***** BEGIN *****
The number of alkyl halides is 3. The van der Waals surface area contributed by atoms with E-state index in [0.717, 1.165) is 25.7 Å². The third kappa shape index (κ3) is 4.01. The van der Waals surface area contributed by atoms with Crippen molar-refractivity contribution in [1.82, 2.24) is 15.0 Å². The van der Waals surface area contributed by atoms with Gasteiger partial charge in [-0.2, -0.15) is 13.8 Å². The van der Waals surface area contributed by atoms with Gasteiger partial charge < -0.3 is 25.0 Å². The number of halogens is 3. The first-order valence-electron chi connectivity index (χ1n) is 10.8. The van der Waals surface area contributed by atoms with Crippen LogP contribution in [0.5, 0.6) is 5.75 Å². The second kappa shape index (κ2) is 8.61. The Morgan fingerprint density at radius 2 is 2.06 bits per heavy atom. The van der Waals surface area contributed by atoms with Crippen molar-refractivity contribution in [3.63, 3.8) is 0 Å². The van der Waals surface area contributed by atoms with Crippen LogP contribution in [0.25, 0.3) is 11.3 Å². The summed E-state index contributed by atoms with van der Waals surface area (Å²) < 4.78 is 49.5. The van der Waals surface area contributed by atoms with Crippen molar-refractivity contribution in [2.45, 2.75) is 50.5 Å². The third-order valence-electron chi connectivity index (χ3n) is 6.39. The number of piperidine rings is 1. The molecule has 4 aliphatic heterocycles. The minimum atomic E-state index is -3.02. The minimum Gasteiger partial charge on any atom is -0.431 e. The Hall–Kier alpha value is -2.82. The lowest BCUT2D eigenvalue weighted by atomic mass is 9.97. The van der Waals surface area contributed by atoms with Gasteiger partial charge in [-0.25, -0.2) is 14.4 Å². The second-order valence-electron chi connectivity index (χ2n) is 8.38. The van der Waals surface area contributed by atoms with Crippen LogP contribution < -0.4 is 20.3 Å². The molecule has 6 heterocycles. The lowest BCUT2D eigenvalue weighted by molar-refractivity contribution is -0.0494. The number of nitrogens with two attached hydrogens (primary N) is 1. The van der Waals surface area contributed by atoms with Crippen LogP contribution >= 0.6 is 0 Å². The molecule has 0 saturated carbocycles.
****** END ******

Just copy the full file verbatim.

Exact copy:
The number of alkyl halides is 3. The van der Waals surface area contributed by atoms with E-state index in [0.717, 1.165) is 25.7 Å². The third kappa shape index (κ3) is 4.01. The van der Waals surface area contributed by atoms with Crippen molar-refractivity contribution in [1.82, 2.24) is 15.0 Å². The van der Waals surface area contributed by atoms with Gasteiger partial charge in [-0.2, -0.15) is 13.8 Å². The van der Waals surface area contributed by atoms with Gasteiger partial charge < -0.3 is 25.0 Å². The number of halogens is 3. The first-order valence-electron chi connectivity index (χ1n) is 10.8. The van der Waals surface area contributed by atoms with Crippen LogP contribution in [0.5, 0.6) is 5.75 Å². The second kappa shape index (κ2) is 8.61. The Morgan fingerprint density at radius 2 is 2.06 bits per heavy atom. The van der Waals surface area contributed by atoms with Crippen molar-refractivity contribution in [3.63, 3.8) is 0 Å². The van der Waals surface area contributed by atoms with Crippen LogP contribution in [0.25, 0.3) is 11.3 Å². The summed E-state index contributed by atoms with van der Waals surface area (Å²) < 4.78 is 49.5. The van der Waals surface area contributed by atoms with Crippen molar-refractivity contribution in [2.45, 2.75) is 50.5 Å². The third-order valence-electron chi connectivity index (χ3n) is 6.39. The number of piperidine rings is 1. The molecule has 4 aliphatic heterocycles. The minimum atomic E-state index is -3.02. The minimum Gasteiger partial charge on any atom is -0.431 e. The Hall–Kier alpha value is -2.82. The lowest BCUT2D eigenvalue weighted by atomic mass is 9.97. The van der Waals surface area contributed by atoms with Gasteiger partial charge in [-0.25, -0.2) is 14.4 Å². The second-order valence-electron chi connectivity index (χ2n) is 8.38. The van der Waals surface area contributed by atoms with Crippen LogP contribution < -0.4 is 20.3 Å². The molecule has 6 heterocycles. The lowest BCUT2D eigenvalue weighted by molar-refractivity contribution is -0.0494. The number of nitrogens with two attached hydrogens (primary N) is 1. The van der Waals surface area contributed by atoms with Crippen LogP contribution >= 0.6 is 0 Å². The molecule has 0 saturated carbocycles.